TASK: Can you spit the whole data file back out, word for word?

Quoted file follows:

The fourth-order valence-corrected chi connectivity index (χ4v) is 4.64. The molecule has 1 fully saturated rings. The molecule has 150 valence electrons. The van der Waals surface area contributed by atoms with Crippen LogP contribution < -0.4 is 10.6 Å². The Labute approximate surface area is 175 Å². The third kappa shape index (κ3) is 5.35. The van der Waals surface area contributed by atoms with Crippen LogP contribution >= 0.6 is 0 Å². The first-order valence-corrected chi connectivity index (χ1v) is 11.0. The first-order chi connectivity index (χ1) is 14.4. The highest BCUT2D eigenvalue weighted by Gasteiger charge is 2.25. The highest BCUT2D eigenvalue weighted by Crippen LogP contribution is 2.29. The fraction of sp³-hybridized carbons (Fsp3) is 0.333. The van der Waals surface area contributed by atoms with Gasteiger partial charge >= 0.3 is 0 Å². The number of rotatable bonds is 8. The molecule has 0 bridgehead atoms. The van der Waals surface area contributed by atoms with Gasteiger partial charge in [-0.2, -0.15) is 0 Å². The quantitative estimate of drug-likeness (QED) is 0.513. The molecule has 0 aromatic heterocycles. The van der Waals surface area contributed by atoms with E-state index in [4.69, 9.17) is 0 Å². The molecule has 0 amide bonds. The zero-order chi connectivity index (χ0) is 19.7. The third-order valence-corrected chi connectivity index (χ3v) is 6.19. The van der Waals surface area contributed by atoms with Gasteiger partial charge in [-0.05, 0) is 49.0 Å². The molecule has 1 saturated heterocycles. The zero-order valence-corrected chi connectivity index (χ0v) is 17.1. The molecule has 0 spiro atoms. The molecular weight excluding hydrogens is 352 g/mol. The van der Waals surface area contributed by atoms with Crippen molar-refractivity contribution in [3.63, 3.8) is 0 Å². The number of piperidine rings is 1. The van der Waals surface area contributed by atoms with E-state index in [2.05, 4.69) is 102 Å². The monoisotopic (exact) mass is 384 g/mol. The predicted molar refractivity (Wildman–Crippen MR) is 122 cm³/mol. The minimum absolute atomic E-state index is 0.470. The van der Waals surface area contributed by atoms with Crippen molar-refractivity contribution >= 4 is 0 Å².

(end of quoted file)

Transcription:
The fourth-order valence-corrected chi connectivity index (χ4v) is 4.64. The molecule has 1 fully saturated rings. The molecule has 150 valence electrons. The van der Waals surface area contributed by atoms with Crippen LogP contribution < -0.4 is 10.6 Å². The Labute approximate surface area is 175 Å². The third kappa shape index (κ3) is 5.35. The van der Waals surface area contributed by atoms with Crippen LogP contribution >= 0.6 is 0 Å². The first-order valence-corrected chi connectivity index (χ1v) is 11.0. The first-order chi connectivity index (χ1) is 14.4. The highest BCUT2D eigenvalue weighted by Gasteiger charge is 2.25. The highest BCUT2D eigenvalue weighted by Crippen LogP contribution is 2.29. The fraction of sp³-hybridized carbons (Fsp3) is 0.333. The van der Waals surface area contributed by atoms with Gasteiger partial charge >= 0.3 is 0 Å². The number of rotatable bonds is 8. The molecule has 0 bridgehead atoms. The van der Waals surface area contributed by atoms with Gasteiger partial charge in [-0.2, -0.15) is 0 Å². The quantitative estimate of drug-likeness (QED) is 0.513. The molecule has 0 aromatic heterocycles. The van der Waals surface area contributed by atoms with E-state index in [4.69, 9.17) is 0 Å². The molecule has 0 amide bonds. The zero-order chi connectivity index (χ0) is 19.7. The third-order valence-corrected chi connectivity index (χ3v) is 6.19. The van der Waals surface area contributed by atoms with Gasteiger partial charge in [-0.05, 0) is 49.0 Å². The molecule has 1 saturated heterocycles. The zero-order valence-corrected chi connectivity index (χ0v) is 17.1. The molecule has 0 spiro atoms. The molecular weight excluding hydrogens is 352 g/mol. The van der Waals surface area contributed by atoms with Crippen molar-refractivity contribution in [3.63, 3.8) is 0 Å². The number of piperidine rings is 1. The van der Waals surface area contributed by atoms with E-state index in [2.05, 4.69) is 102 Å². The monoisotopic (exact) mass is 384 g/mol. The predicted molar refractivity (Wildman–Crippen MR) is 122 cm³/mol. The minimum absolute atomic E-state index is 0.470. The van der Waals surface area contributed by atoms with Crippen molar-refractivity contribution >= 4 is 0 Å².